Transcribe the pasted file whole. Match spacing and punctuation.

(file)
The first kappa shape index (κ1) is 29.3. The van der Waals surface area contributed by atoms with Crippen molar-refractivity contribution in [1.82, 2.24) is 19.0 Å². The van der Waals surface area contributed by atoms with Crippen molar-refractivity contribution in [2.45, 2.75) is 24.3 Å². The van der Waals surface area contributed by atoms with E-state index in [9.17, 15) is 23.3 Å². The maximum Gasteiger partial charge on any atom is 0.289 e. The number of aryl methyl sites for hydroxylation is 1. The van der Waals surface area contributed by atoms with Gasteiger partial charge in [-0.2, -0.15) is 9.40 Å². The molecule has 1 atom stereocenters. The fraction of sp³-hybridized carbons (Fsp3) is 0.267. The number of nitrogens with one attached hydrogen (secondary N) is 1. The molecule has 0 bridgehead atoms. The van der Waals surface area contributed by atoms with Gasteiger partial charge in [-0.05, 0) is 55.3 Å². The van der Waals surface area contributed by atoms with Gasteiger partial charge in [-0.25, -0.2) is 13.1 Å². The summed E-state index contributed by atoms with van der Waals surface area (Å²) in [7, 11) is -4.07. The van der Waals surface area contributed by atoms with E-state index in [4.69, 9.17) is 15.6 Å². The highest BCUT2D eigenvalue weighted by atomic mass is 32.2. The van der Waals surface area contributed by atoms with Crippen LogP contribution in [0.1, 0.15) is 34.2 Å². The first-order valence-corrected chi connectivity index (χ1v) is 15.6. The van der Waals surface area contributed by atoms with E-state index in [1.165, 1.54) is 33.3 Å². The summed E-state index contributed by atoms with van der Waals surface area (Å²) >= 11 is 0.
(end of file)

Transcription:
The first kappa shape index (κ1) is 29.3. The van der Waals surface area contributed by atoms with Crippen molar-refractivity contribution in [1.82, 2.24) is 19.0 Å². The van der Waals surface area contributed by atoms with Crippen molar-refractivity contribution in [2.45, 2.75) is 24.3 Å². The van der Waals surface area contributed by atoms with E-state index in [9.17, 15) is 23.3 Å². The maximum Gasteiger partial charge on any atom is 0.289 e. The number of aryl methyl sites for hydroxylation is 1. The van der Waals surface area contributed by atoms with Gasteiger partial charge in [-0.2, -0.15) is 9.40 Å². The molecule has 1 atom stereocenters. The fraction of sp³-hybridized carbons (Fsp3) is 0.267. The number of nitrogens with one attached hydrogen (secondary N) is 1. The molecule has 0 bridgehead atoms. The van der Waals surface area contributed by atoms with Gasteiger partial charge in [-0.05, 0) is 55.3 Å². The van der Waals surface area contributed by atoms with Gasteiger partial charge in [-0.25, -0.2) is 13.1 Å². The summed E-state index contributed by atoms with van der Waals surface area (Å²) in [7, 11) is -4.07. The van der Waals surface area contributed by atoms with E-state index in [4.69, 9.17) is 15.6 Å². The highest BCUT2D eigenvalue weighted by atomic mass is 32.2. The van der Waals surface area contributed by atoms with Crippen LogP contribution in [0.1, 0.15) is 34.2 Å². The first-order valence-corrected chi connectivity index (χ1v) is 15.6. The van der Waals surface area contributed by atoms with E-state index in [1.165, 1.54) is 33.3 Å². The summed E-state index contributed by atoms with van der Waals surface area (Å²) >= 11 is 0.